Nor do I have any assurances of your motives, or the reason for your objections to a basic right.I have no assurance of your the breadth and depth of your knowledge relevant to whatever law is relevant, no expectation of your impartiality, and no faith in your ability to legislate for the assurance of domestic tranquility, et cetera. I certainly did not vote for you as my legislative representative.
It is you who defines this to be an abuse of the system. Clearly you and the Constitution are not in agreement here.It is my duty as a citizen to revile those who would abuse the justice system as a back-door attempt to influence law towards their whims and biases.
such as...There are valid reasons one may have to participate in jury nullification,.
United States Court of Appeals,Second Circuit, UNITED STATES v. THOMAS:Jimmy, I applaud your dedication to our Constitutional protections.
I am surprised that State law could trump Fed law here. I doubt that would stand if it were taken to a higher court. The State does not have the right to reject rights granted at the Federal level.
A discussion on the sovereign power e of jury trial outcomes misses the point. The courts have also ruled that the legal system has the right to remove you as a juror for an "obvious violation of a juror's oath".The power of nullification has been argued in the courts many times and has won out....
All too true. Shirley Sherrod's father was murdered (shot in the back) by a white farmer in front of 3 witnesses. The all-white grand jury refused to indict.I also noticed that you didn't mention an important part of the history of jury nullification - when whites who were who lynched blacks were set free by juries exercising this power.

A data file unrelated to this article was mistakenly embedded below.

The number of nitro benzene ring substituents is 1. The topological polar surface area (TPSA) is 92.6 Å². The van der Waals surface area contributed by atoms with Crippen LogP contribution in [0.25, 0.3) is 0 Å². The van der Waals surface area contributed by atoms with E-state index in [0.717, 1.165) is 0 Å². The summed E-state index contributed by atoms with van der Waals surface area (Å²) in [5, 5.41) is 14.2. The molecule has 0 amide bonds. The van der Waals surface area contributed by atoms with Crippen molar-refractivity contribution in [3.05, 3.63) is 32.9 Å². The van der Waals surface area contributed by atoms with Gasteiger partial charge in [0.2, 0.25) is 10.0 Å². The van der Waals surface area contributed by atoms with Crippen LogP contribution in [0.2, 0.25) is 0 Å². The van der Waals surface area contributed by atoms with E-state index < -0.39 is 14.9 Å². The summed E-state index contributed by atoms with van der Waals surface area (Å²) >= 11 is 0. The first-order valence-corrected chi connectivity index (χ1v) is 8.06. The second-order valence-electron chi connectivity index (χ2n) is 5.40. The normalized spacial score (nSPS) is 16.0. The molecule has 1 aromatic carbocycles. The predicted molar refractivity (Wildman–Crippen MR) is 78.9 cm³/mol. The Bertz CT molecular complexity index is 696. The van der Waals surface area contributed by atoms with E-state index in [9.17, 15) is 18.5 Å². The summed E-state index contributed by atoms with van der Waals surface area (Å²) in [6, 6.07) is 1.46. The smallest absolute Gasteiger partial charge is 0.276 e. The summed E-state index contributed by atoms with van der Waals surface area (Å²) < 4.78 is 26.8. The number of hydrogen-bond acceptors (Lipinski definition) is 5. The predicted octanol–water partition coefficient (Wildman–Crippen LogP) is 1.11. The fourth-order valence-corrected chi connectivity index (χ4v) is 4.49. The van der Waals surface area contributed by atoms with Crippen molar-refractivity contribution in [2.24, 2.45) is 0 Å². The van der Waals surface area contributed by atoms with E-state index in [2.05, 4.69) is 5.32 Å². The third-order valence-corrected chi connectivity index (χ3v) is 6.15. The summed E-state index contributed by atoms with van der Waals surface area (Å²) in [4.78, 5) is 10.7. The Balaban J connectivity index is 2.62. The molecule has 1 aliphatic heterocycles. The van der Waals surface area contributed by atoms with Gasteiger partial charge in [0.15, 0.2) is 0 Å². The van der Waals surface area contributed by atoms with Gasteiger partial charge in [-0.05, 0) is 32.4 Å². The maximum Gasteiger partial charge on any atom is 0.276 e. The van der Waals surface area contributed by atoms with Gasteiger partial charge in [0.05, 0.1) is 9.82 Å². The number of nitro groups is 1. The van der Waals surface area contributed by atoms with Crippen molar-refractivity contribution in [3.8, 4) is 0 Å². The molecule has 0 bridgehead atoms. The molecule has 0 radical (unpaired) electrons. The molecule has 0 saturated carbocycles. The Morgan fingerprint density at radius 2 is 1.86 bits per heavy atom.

Really? Where? The word "jury" appears four times, and never with the word "independent" in front of it. It does say "impartial" once, in the 6th Amendment, and this is usually interpreted as willing to "decide the case on the basis of the evidence presented."The independence of the jury is required by the Constitution.
It is not for us to decide the meanings of laws, but for the court. I posted a federal court decision in my post #27 and which I repeat below:Really? Where?
I would add that the independence of the jury is tied up in the existence of the jury. The alternative to a jury would be to have the judge pass the verdict. What need is there of a dependent jury? What would be its purpose or meaning?We recognize, as appellants urge, the undisputed power of the jury to acquit, even if its verdict is contrary to the law as given by the judge and contrary to the evidence. This is a power that must exist as long as we adhere to the general verdict in criminal cases, for the courts cannot search the minds of the jurors to find the basis upon which they judge. If the jury feels that the law under which the defendant is accused is unjust, or that exigent circumstances justified the actions of the accused, or for any reason which appeals to their logic or passion, the jury has the power to acquit, and the courts must abide by that decision.
And I can't find anything -- your own quote included -- that suggests the courts have ruled to protect this "power" for any deeper reason than policing it would have too much collateral damage. In fact, this was explicit in the ruling I linked. You are guilty of abusing a freedom meant to protect those who would take their duty seriously.It is not for us to decide the meanings of laws, but for the court. I posted a federal court decision in my post #27 and which I repeat below: